After 40 minutes on Friday, Tucker will probably hear the name ‘Corpus Christi' in his sleep.
Watching the Islanders build an 18-point lead in the first half in front of their eyes, the Badgers were able to slowly chip away at a seemingly insurmountable lead, using a combined 47 points from Tucker and fellow senior Kammron Taylor to avoid a disastrous opening round upset, beating Texas A&M Corpus Christi 76-63.
To say Wisconsin (30-5) came out of the starting gates slow would be a vast understatement. TAMU-CC (26-7) started off on a 10-0 run and never looked back in the first half, pushing their lead to as big as 25-7 and got the crowd squarely behind the underdogs. While the Islanders were connecting on their shot attempts, shooting as high as 53 percent in the game's first 20 minutes, the Badgers started 3-for-24 (12.5 percent), committed sloppy turnovers and could generate no rhythm on either end of the floor.
"They were doing some good things on offense and we weren't clicking as a unit," Tucker said. "I asked someone if they would take the lids off the basket."
But just when things started to look the bleakest for the Badgers, they awoke from their startling slumber.
Just like the Big Ten Championship game when he didn't score until 3:40 left in the first half, Tucker connected on his first bucket with 3:15 remaining in the opening half. From there, Tucker did what he does best, put the Badgers on his back and take control. Tucker scored Wisconsin's next eight points, including a thunderous dunk to end the first half with Wisconsin down only 27-19.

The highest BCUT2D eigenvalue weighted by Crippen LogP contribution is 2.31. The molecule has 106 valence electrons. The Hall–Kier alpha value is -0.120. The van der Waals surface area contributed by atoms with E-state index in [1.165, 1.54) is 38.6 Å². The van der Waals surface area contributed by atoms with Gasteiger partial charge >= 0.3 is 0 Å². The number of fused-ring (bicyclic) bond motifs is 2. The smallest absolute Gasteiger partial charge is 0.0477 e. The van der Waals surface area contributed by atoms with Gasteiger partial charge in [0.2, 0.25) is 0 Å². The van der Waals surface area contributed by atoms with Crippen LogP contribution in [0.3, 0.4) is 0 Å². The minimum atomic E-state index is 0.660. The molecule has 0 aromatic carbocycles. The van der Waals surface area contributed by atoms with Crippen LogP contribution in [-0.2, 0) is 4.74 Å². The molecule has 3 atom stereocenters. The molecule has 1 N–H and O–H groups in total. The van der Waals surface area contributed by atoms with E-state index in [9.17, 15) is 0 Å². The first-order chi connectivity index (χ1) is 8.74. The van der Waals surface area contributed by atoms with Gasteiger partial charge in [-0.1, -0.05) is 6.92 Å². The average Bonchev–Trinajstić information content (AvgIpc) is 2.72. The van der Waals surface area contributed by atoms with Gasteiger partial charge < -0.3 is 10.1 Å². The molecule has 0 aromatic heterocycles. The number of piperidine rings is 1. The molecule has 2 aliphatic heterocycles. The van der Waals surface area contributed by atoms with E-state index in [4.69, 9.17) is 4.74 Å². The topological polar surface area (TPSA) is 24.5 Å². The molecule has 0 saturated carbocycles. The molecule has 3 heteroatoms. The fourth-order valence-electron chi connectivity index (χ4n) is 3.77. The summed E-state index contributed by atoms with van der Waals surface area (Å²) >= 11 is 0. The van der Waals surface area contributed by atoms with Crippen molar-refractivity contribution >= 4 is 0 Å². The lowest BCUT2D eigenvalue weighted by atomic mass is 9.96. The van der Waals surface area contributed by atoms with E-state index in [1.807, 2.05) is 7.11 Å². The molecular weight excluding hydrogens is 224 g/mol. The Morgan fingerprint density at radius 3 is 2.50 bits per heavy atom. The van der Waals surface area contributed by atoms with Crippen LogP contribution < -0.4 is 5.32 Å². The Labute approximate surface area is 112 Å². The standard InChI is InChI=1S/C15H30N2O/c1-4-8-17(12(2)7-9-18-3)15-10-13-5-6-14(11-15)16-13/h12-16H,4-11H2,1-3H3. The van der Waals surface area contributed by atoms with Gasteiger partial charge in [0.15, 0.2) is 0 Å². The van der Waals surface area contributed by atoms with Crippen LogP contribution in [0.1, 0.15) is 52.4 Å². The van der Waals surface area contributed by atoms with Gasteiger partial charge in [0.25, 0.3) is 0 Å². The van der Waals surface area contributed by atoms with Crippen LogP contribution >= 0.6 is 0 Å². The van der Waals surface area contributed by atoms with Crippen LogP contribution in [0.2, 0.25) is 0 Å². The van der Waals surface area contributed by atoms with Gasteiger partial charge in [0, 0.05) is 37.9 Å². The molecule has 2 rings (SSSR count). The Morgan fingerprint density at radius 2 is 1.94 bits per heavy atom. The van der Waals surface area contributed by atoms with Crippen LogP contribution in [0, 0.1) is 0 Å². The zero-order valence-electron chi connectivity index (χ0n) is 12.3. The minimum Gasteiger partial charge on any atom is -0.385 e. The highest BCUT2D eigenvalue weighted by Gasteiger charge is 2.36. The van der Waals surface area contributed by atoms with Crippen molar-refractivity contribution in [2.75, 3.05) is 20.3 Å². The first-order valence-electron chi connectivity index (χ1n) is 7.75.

Looking back, the steal by Kammron Taylor and the ensuing dunk was the igniting point that charged up Wisconsin's offense.
"To end the first half, the way we were playing, on a steal and a dunk by Tuck, it lifted the team up," Taylor said. "We wouldn't have played any worse than we did in the first half. We just went into the locker room and stuck together."
Much like the first round tournament game three years ago in Milwaukee where Wisconsin dug itself an early hole against Richmond, Wisconsin slowly began to climb out of the precipice. Doing a little damage on the scoreboard on each possession, Wisconsin slowly cut the lead to five based on a defensive lockdown and using a better shot selection.
"Coach Ryan said that we weren't going to get 10 points back on one possession," Tucker said. "[Today] was a lot like the Richmond game three years ago. We grinded it back possession by possession and showed great team unity."
That unity was put in great question, however, when Tucker was saddled with his third foul and forced to take a seat with 10:59 left in the game. With Wisconsin still looking up hill at the Islanders, it was Taylor's turn to show up.
With Tucker on the bench, Taylor put on his own personal shooting clinic. His first bucket of the game – a three-point make from the corner – brought Wisconsin within three for the first time since the opening minutes. From there, Taylor did everything on his own, hitting a three to tie the game and a 16-foot jumper to give Wisconsin the lead for good.